Disabusing the Tax Aid Narrative: What Inter-national Tax Equity Really Means for "Poor" Countries and How to (Re)Frame It
Okanga, Ogbu Okanga
MetadataShow full item record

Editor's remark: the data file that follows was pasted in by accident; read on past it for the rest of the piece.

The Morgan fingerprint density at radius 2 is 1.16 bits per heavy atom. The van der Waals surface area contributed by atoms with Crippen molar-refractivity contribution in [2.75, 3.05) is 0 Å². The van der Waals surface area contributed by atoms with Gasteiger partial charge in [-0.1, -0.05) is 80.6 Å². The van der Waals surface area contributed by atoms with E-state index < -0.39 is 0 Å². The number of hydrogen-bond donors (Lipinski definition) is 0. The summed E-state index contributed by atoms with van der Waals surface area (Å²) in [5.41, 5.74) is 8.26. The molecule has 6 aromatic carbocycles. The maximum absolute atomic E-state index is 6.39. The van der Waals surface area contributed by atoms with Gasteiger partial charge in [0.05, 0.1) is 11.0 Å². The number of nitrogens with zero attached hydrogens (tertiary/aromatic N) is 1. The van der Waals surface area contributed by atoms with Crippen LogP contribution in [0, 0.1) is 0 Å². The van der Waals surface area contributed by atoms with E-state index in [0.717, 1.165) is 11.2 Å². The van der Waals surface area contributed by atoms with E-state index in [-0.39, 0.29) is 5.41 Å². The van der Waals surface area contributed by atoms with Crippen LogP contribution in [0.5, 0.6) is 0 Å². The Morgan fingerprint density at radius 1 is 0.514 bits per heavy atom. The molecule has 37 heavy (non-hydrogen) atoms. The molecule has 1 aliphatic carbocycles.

International tax regimes (e.g., the “double taxation regime”) are created by states with competing tax jurisdiction to coordinate their tax rules and, specifically, to address common efficiency problems like international double taxation. In developing such regimes, states attempt to balance competing tax policy priorities: efficiency, administrability, and equity. This work engages with equity, as a policy norm of international tax (inter-national tax equity). It is my thesis that the framing/articulation of inter-national tax equity suffers from a narrative problem that, perhaps, stems from its apparent conceptual unclarity and multifarious usage. This narrative problem is most evident in the articulation of inter-national tax equity with regard to the taxing rights claims of low-income/developing countries (LIDCs), where there is a tendency to conflate equity with tax aid. I illuminate the potential implications of the narrative problem and then – drawing on subsisting theories of tax jurisdiction, international relations, and reasonableness, respectively – propound the concept of “reasonable impairment compromise” (RIC) as a suitable normative/evaluative framework for inter-national tax equity. RIC claims that: (1) a state’s right to tax is an inherent attribute of its sovereignty; (2) international tax regimes are not strictly technical regimes but are, instead, products of political compromise that overlay/impair the exercise of inherent tax jurisdiction; and (3) the question of whether a particular regime/compromise is equitable (fair) is really a question of reasonableness. Therefore, to measure the fairness of a given compromise/regime, it is apposite to focus on the degree (severity) of impairment. Only a compromise that impairs the exercise of tax jurisdiction to a “reasonable” extent can be deemed equitable. To determine reasonableness, we must weigh the practical implications of the compromise for individual states (or class of states), considering a totality of objective factors. The thesis develops a 5-factor reasonableness test, which I then use to evaluate the fairness of various components of the double taxation regime, as well as the emerging multilateral regime for taxation of the digital economy. For LIDCs, “reasonable” (equitable) would typically – but not always – describe a compromise that does not severely restrict a state’s scope for domestic revenue mobilization.